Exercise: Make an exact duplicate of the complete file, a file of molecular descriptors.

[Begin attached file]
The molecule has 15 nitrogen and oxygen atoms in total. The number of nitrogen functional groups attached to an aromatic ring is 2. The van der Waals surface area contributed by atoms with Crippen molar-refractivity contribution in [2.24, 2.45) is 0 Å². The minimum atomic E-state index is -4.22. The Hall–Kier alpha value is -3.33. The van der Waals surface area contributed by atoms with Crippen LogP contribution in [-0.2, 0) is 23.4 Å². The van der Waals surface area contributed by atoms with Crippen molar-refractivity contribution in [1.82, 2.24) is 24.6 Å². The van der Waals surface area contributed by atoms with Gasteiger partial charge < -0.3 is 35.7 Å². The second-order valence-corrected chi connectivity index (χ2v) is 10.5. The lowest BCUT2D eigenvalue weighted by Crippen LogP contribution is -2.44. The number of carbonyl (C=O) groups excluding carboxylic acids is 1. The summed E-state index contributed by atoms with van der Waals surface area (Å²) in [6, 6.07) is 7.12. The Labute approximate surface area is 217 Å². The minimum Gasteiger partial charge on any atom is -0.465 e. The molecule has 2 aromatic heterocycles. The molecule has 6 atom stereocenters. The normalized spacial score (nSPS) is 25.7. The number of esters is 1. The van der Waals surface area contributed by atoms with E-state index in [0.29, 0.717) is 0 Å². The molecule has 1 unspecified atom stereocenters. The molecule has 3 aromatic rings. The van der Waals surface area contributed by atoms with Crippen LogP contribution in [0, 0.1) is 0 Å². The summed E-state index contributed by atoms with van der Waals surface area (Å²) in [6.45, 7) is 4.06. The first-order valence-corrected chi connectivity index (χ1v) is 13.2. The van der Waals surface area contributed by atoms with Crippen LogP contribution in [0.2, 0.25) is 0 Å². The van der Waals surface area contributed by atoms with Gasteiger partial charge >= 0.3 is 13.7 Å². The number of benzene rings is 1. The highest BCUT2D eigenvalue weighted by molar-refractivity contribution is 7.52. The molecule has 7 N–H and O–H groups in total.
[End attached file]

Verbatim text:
The molecule has 15 nitrogen and oxygen atoms in total. The number of nitrogen functional groups attached to an aromatic ring is 2. The van der Waals surface area contributed by atoms with Crippen molar-refractivity contribution in [2.24, 2.45) is 0 Å². The minimum atomic E-state index is -4.22. The Hall–Kier alpha value is -3.33. The van der Waals surface area contributed by atoms with Crippen LogP contribution in [-0.2, 0) is 23.4 Å². The van der Waals surface area contributed by atoms with Crippen molar-refractivity contribution in [1.82, 2.24) is 24.6 Å². The van der Waals surface area contributed by atoms with Gasteiger partial charge < -0.3 is 35.7 Å². The second-order valence-corrected chi connectivity index (χ2v) is 10.5. The lowest BCUT2D eigenvalue weighted by Crippen LogP contribution is -2.44. The number of carbonyl (C=O) groups excluding carboxylic acids is 1. The summed E-state index contributed by atoms with van der Waals surface area (Å²) in [6, 6.07) is 7.12. The Labute approximate surface area is 217 Å². The minimum Gasteiger partial charge on any atom is -0.465 e. The molecule has 2 aromatic heterocycles. The molecule has 6 atom stereocenters. The normalized spacial score (nSPS) is 25.7. The number of esters is 1. The van der Waals surface area contributed by atoms with E-state index in [0.29, 0.717) is 0 Å². The molecule has 1 unspecified atom stereocenters. The molecule has 3 aromatic rings. The van der Waals surface area contributed by atoms with Crippen LogP contribution in [0, 0.1) is 0 Å². The summed E-state index contributed by atoms with van der Waals surface area (Å²) in [6.45, 7) is 4.06. The first-order valence-corrected chi connectivity index (χ1v) is 13.2. The van der Waals surface area contributed by atoms with Crippen LogP contribution in [0.2, 0.25) is 0 Å². The van der Waals surface area contributed by atoms with Gasteiger partial charge >= 0.3 is 13.7 Å². The number of benzene rings is 1. The highest BCUT2D eigenvalue weighted by molar-refractivity contribution is 7.52. The molecule has 7 N–H and O–H groups in total.